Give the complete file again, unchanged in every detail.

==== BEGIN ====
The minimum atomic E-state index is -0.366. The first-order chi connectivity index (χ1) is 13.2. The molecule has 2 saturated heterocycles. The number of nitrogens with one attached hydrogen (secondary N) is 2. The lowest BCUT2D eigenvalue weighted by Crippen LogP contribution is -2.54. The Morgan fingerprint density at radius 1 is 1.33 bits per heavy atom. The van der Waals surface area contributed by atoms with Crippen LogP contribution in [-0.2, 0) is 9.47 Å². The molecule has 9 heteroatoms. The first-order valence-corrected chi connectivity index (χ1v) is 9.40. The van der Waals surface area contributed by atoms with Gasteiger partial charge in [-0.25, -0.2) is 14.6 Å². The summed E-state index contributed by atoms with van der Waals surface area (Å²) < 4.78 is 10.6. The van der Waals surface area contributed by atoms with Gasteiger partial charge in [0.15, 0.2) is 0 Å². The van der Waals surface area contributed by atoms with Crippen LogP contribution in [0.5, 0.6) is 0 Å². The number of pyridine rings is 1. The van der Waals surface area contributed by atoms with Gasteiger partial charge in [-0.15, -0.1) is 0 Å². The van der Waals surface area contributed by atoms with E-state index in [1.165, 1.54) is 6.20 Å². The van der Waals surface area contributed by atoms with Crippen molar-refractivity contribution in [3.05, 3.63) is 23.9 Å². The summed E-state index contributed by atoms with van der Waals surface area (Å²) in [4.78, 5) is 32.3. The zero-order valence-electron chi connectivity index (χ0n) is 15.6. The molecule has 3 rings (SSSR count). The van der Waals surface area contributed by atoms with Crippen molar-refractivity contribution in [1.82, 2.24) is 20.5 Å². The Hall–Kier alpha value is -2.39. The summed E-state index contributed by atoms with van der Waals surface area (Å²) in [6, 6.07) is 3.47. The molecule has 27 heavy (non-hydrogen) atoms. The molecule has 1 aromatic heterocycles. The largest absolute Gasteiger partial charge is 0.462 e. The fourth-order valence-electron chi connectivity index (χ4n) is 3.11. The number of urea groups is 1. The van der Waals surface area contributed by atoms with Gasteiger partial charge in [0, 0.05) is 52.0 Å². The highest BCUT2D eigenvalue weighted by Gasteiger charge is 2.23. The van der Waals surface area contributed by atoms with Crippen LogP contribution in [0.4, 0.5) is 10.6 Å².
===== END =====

The minimum atomic E-state index is -0.366. The first-order chi connectivity index (χ1) is 13.2. The molecule has 2 saturated heterocycles. The number of nitrogens with one attached hydrogen (secondary N) is 2. The lowest BCUT2D eigenvalue weighted by Crippen LogP contribution is -2.54. The Morgan fingerprint density at radius 1 is 1.33 bits per heavy atom. The van der Waals surface area contributed by atoms with Crippen LogP contribution in [-0.2, 0) is 9.47 Å². The molecule has 9 heteroatoms. The first-order valence-corrected chi connectivity index (χ1v) is 9.40. The van der Waals surface area contributed by atoms with Gasteiger partial charge in [-0.25, -0.2) is 14.6 Å². The summed E-state index contributed by atoms with van der Waals surface area (Å²) < 4.78 is 10.6. The van der Waals surface area contributed by atoms with Gasteiger partial charge in [0.15, 0.2) is 0 Å². The van der Waals surface area contributed by atoms with Crippen LogP contribution in [0.5, 0.6) is 0 Å². The number of pyridine rings is 1. The van der Waals surface area contributed by atoms with Gasteiger partial charge in [-0.15, -0.1) is 0 Å². The van der Waals surface area contributed by atoms with E-state index in [1.165, 1.54) is 6.20 Å². The van der Waals surface area contributed by atoms with Crippen molar-refractivity contribution in [3.05, 3.63) is 23.9 Å². The summed E-state index contributed by atoms with van der Waals surface area (Å²) in [4.78, 5) is 32.3. The zero-order valence-electron chi connectivity index (χ0n) is 15.6. The molecule has 3 rings (SSSR count). The van der Waals surface area contributed by atoms with Crippen molar-refractivity contribution in [1.82, 2.24) is 20.5 Å². The Hall–Kier alpha value is -2.39. The summed E-state index contributed by atoms with van der Waals surface area (Å²) in [6, 6.07) is 3.47. The molecule has 27 heavy (non-hydrogen) atoms. The molecule has 1 aromatic heterocycles. The largest absolute Gasteiger partial charge is 0.462 e. The fourth-order valence-electron chi connectivity index (χ4n) is 3.11. The number of urea groups is 1. The van der Waals surface area contributed by atoms with Gasteiger partial charge in [0, 0.05) is 52.0 Å². The highest BCUT2D eigenvalue weighted by Gasteiger charge is 2.23. The van der Waals surface area contributed by atoms with Crippen LogP contribution in [0.4, 0.5) is 10.6 Å².